bark of paper mulberry is made, but roughly, in Ysabel, and worn in Florida; it was made till lately in Ulawa and San Cristoval; a rough kind, made perhaps always from the bark of banyan figs, is used in the New Hebrides. When such cloth was in use the name of it, e.g. tivi in Ysabel and Florida, sala in Ulawa, was ready for European cloth. In Aurora gavu, and in the Banks' Islands nearest to Aurora gagavu, is used for cloth, no doubt identical with the Maori kahu and kakahu. In Mota the word siopa was applied at once to European clothes, which, as the natives knew nothing of tapa, was surprising. The native explanation is that the Tongans, who for two years visited the Banks' Islands and made a short settlement on Qakea, were clothed with siopa. They have in fact shifted the vowels in siapo, hiapo (the Maori hiako, bark), the name of bark cloth in Tonga and Samoa. In Motlav, again, the word malsam was applied to cloth, of which the first syllable is no doubt the common malo of Fiji and elsewhere. It was strange that among the people of the Banks' Islands, where the men were content to go without any covering at all, the art of making a very handsome and elaborate dress was known; this was the malo saru, the malo put on over the head, of variegated matting work in four pieces joining at the neck, worn in dances by those of sufficient rank to do so. The art expired some years ago with the last two men who practised it. Two malo saru, probably the only existing examples, are in the British Museum, one of which is shewn on page 108. To all appearance the work, which much resembles that in the Santa Cruz mats, must, like those, have been produced in a kind of loom.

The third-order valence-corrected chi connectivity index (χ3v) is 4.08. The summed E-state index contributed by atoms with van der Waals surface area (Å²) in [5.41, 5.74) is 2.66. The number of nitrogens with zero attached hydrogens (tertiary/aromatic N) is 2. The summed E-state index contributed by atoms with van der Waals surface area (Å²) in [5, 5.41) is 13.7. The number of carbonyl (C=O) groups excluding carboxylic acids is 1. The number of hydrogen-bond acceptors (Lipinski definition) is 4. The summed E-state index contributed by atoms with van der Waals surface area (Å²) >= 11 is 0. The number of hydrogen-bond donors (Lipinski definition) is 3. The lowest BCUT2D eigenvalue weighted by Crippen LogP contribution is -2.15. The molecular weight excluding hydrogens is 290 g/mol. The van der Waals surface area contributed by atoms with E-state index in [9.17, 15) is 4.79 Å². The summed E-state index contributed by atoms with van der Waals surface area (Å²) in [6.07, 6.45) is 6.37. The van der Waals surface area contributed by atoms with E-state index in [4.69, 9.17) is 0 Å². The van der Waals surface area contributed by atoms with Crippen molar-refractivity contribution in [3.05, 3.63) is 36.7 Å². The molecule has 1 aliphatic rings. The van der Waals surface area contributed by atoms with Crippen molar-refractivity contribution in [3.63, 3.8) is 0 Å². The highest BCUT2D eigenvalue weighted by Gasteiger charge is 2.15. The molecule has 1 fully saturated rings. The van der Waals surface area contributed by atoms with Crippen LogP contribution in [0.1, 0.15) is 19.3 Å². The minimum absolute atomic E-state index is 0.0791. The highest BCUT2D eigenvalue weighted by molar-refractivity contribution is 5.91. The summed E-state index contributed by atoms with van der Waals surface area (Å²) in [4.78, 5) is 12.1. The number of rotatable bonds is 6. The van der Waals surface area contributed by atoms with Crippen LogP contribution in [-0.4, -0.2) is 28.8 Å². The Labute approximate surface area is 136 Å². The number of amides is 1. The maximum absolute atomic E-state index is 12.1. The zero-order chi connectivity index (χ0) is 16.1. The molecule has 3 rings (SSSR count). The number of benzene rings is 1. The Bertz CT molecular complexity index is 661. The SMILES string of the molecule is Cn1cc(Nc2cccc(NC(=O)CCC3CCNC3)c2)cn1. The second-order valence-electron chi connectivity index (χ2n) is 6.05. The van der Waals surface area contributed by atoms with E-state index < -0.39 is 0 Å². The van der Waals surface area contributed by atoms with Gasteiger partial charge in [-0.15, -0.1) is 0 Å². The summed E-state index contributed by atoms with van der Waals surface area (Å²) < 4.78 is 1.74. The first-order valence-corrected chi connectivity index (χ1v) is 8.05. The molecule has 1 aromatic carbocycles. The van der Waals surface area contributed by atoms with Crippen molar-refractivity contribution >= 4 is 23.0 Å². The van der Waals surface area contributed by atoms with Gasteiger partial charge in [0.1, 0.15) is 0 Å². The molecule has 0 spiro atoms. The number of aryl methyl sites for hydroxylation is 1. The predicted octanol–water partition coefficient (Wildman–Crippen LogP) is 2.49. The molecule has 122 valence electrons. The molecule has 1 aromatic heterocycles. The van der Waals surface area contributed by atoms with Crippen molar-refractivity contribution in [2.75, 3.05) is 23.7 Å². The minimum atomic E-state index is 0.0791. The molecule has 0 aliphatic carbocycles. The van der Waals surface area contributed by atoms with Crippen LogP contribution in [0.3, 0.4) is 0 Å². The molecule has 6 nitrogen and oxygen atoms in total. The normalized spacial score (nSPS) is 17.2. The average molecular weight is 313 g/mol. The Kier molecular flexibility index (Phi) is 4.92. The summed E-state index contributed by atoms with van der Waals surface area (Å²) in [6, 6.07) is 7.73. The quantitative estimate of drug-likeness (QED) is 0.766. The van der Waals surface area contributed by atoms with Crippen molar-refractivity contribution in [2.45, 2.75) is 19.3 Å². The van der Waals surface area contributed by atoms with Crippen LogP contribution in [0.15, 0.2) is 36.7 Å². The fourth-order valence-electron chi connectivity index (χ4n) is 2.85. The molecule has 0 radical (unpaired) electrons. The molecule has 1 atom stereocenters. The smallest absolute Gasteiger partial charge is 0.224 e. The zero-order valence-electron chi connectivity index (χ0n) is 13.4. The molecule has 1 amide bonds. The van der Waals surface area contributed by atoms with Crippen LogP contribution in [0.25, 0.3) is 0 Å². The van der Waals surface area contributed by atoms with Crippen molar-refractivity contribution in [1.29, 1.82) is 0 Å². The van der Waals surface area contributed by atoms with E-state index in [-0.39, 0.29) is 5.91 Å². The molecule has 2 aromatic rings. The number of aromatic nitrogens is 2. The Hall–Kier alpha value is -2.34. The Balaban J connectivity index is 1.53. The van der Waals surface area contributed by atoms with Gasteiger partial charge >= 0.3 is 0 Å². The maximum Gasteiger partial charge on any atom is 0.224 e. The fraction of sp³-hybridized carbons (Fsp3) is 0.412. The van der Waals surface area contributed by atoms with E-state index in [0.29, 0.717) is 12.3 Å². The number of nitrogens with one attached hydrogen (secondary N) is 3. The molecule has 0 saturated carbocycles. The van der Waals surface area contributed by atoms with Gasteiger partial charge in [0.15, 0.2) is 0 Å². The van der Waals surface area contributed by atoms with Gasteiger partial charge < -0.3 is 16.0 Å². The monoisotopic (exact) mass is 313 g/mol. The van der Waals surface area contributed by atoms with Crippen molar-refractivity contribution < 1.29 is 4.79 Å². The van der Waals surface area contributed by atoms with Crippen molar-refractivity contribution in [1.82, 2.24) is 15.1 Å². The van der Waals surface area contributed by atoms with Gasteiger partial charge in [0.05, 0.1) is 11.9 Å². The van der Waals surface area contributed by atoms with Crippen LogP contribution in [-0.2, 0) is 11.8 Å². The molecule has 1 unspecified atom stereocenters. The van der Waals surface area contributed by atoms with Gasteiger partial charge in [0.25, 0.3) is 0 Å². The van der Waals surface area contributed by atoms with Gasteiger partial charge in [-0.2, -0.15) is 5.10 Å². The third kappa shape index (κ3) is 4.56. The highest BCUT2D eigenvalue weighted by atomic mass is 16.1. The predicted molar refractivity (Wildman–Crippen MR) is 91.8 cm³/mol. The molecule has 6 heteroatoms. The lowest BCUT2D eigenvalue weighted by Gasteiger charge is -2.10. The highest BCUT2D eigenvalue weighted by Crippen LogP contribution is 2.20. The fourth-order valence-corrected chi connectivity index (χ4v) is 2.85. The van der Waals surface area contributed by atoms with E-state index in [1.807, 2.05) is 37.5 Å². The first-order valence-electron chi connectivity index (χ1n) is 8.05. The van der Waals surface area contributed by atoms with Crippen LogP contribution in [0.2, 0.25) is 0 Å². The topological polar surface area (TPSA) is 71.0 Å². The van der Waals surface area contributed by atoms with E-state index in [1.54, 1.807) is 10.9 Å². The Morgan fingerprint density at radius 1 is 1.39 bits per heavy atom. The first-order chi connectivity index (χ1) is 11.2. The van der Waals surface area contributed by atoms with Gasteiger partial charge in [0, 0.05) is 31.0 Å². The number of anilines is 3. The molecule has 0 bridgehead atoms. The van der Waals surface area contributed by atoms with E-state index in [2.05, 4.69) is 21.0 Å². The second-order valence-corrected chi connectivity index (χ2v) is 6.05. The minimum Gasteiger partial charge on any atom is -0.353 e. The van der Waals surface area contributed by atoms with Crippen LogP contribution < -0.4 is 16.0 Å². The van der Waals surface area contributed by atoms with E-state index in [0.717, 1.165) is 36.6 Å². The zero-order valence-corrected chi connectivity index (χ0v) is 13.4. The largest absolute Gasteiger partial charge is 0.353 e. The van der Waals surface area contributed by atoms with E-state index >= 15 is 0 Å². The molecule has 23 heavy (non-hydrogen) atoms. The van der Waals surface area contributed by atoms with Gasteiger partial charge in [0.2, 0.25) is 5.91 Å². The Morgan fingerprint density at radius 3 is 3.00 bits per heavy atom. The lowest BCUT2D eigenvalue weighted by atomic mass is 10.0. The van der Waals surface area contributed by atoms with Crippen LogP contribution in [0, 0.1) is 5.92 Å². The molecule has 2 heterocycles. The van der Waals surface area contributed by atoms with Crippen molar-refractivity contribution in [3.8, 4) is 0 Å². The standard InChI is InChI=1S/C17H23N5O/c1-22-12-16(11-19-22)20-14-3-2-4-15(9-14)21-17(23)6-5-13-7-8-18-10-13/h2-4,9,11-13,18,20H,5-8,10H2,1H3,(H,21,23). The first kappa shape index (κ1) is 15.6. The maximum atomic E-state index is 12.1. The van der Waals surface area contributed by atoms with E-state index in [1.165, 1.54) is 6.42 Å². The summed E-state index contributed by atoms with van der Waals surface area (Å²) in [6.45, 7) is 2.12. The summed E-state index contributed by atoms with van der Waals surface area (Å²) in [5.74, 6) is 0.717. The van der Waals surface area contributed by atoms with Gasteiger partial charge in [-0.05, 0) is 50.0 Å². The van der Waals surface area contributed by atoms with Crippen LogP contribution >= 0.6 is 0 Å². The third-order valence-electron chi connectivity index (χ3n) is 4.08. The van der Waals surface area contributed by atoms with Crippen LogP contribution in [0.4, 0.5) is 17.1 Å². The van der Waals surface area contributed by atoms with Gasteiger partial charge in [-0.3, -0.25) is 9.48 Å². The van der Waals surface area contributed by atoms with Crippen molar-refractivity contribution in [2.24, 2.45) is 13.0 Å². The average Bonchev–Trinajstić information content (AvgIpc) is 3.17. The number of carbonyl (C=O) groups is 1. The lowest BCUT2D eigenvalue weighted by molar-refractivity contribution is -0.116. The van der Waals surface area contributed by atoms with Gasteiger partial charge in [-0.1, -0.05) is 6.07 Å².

The dress of women varies remarkably, and does not vary quite in accordance with the changes in the dress of men. In Florida and its neighbourhood in the Solomon Islands, where the male dress is scanty but perhaps sufficient, the women have short petticoats of fibre. In the south-eastern Solomon Islands the male attire is very scanty, and the women are contented with a fringe. The men again at Santa Cruz are amply clad in what may perhaps be called the dress of the